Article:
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(4 min read)

“Don’t try so hard.”

—Freddy Mercury

“You don’t need anything outside of the work.”

—David Lynch, Catching the Big Fish   

“Hello there, Junior…. Here’s your first car—it’s a Boeing 747.”

—Guitarist Paul Gilbert on giving a first-time guitar player pedals with 10,000 sounds

So many of the great rock and soul records of the late 60’s sound so warm and fat and spacious, real and authentic. Not over-produced or cramped. The recordings stand up like gold- despite not having a million tracks and a million plug in’s to chose from. Zeppelin had to manually pan the drum fills on Zeppelin1 cause Bonham’s drums were on ONE TRACK. Old tube mics, old tube compressors and analog tape catching live un-quantized performances deeply lit from the bottom of the soul. Not too much information and yet all the information in the world, perfectly arranged for the heart to understand with so little effort. Am I romanticizing? of course. Do I also love EDM and everything chained to the grid. Sure- but wow have I sucked the life out of some of my recordings by having too much information- too many choices- too many years to try anything and everything.

The only problem with getting deep knowledge of something is that you can argue yourself right into oblivion and forget to just USE YOUR GUT. In a lot of ways, I think the key to anything creative is having a beginner’s mind.

After a lot of years of gigging and recording, I’m very lucky to have lots of tools at my disposal that I didn’t have when I started out. I’ve got a wall full of guitars (some are $50 from a pawn shop, some belong to friends who don’t play ’em, but I have every shape and size). I’ve got a great studio with a computer full of infinite sounds. Too many sounds. I’m so lucky to have a team helping to make things happen. But the more sounds, the more people involved, the more obligations, the more opinions, the more tracks you layer and take away, you get away from a simple truth—nothing feels better than when a song just comes to you. And a good song will work with one instrument and one voice. No amount of gear or phone calls or planning or obligations is gonna give you that song. If anything, those things can take away from the music. The music and the heart must always be front and center. And I have certainly lost that truth from time to time. The beginner’s mind.

When I was 12 and trading the catcher on my baseball team bass lessons in exchange for him not letting me get beat up, the guitar was my hedge against the night (thanks again, Layne). The guitar was all I thought about and all I needed to survive. Working at it was better than sleeping or eating. In many ways, I still owe my first guitar everything. Lifting that sacred machine out of its little gold-lined Epiphone case and trying to make those six strings rattle in unison. Trying to get some lyrics out that expressed what was gnawing at my soul. Playing and songwriting have held keys to other worlds that shine as bright as they did when I was flipping over BMX bikes and saving money to buy Dean Markley guitar strings.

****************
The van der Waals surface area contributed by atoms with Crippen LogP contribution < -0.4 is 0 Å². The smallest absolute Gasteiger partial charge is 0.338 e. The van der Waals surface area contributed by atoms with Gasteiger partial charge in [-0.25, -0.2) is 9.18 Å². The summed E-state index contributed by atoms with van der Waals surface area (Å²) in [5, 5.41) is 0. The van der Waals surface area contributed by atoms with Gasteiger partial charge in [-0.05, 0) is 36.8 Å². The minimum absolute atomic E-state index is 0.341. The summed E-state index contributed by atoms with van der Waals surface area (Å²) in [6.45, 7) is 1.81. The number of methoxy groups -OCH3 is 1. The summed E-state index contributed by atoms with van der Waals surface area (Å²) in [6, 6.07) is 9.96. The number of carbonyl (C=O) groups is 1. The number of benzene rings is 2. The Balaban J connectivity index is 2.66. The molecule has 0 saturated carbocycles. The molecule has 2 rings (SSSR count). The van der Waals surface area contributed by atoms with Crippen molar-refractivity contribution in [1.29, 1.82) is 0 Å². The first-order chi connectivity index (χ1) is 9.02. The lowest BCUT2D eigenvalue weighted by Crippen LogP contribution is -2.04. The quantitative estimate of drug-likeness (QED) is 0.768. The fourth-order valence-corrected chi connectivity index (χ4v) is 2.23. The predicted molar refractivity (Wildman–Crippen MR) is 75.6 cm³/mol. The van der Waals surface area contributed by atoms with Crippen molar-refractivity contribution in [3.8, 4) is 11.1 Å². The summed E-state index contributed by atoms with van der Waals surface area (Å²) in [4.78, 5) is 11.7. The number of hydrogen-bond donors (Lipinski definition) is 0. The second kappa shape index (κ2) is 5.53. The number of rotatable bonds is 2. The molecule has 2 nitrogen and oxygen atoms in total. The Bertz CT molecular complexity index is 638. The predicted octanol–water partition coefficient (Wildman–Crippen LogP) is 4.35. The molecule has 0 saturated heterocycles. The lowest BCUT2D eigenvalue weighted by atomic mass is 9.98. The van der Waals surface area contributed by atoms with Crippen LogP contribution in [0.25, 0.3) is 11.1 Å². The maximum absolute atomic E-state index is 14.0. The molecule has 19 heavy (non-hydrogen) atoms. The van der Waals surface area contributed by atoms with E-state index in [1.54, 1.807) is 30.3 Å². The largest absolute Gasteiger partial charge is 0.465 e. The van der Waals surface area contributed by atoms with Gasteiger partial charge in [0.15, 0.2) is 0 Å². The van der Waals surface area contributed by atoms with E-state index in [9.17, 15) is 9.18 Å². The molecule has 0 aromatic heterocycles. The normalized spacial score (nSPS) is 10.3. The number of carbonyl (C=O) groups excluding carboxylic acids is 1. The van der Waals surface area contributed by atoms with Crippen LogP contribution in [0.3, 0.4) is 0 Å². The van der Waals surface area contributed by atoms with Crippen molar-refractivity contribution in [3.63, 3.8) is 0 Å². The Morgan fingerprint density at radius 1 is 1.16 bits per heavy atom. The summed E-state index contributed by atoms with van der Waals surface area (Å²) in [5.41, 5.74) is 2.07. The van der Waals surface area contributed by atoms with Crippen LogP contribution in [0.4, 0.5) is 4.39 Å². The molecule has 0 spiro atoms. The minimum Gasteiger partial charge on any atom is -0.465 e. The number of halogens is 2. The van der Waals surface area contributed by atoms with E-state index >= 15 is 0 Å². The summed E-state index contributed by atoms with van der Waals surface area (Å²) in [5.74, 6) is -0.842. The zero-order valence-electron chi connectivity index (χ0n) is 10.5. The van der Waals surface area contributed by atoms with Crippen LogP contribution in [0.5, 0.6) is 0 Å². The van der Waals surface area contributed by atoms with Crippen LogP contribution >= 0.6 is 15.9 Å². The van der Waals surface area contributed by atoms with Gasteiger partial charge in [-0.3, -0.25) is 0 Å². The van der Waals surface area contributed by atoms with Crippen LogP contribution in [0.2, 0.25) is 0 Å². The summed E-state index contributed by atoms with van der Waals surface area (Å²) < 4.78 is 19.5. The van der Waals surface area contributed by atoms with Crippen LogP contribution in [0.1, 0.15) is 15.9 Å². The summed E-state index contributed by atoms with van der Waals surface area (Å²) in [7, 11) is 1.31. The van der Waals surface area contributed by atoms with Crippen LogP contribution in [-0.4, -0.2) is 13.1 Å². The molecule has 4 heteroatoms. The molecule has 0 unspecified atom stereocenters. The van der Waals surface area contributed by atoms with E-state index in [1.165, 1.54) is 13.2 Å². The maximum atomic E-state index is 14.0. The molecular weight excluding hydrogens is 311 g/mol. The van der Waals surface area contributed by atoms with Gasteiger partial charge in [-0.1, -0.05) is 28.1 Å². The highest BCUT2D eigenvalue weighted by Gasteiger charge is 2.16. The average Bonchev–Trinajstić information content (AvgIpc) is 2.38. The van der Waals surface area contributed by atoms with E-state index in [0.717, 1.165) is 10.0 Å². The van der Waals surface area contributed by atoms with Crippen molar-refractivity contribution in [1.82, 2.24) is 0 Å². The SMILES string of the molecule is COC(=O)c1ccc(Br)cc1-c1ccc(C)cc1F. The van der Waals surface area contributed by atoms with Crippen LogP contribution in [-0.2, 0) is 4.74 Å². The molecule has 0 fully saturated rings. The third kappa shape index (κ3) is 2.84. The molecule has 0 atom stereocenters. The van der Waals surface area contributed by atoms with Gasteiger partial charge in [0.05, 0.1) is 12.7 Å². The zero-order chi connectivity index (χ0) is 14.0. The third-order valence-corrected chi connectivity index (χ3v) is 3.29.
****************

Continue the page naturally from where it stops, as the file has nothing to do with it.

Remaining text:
The feeling of a new idea coming to life is no different now than it was when I was starting out. To smell the dust on some old Fender tubes as that little click of the POWER and STANDBY move down to up—it’s magic and mystery to this very day. There are new worlds in there. To create something out of nothing and to be in awe that the process of creativity never fails, it’s the biggest gift in the world, and so much more important than any other reward from creating.

I still especially love playing instruments I’m not any good at because I can use my instinct purely—no theory, no idea where a chord might land, no idea how to get out of the trap. It’s the same with throwing the guitar into strange tunings to disorient yourself. It’s pure, and it’s a wonderful maze. I can pound out something with no idea of what is next, and it ain’t right, but it will lead me somewhere I couldn’t go if I knew the instrument inside and out.

Sometimes the simplest thing is the best. Knowledge is wonderful because you get to more than one way to solve a problem, but staying up in the mind and not feeling it from the heart or the soul can really kill the joy and spark—and I have killed a lot of songs that way.

Gotta remind ourselves—in music and life, it’s OK for things to be raw and real. It’s usually better that way. So many of my favorite records and people are a little rough around the edges. But you aren’t being put on. You know where you stand with the music, and you know where you stand with those friends.

I’m gonna do my best to practice what I preach and not only record some stripped-down demos but also try to show all the warts and mistakes when I post “guitar magic Mondays” or sing something new for you at a club or online. I have often talked myself out of sharing so many things because they weren’t perfect, and, of course, it’s those raw and real things people tend to come back to, not everything I have overthought and beaten right into the ground.

Let’s put up some room mics and warm up the tubes and go!

Thanks for joining me. See ya next Weds for the weekly rant. Love y’all.


Gooding writes a new post every Wednesday. Please like and subscribe on all social media sites with @goodingmusic. You can also subscribe to the blog’s RSS feed at http://goodingmusic.com/blog/feed/.

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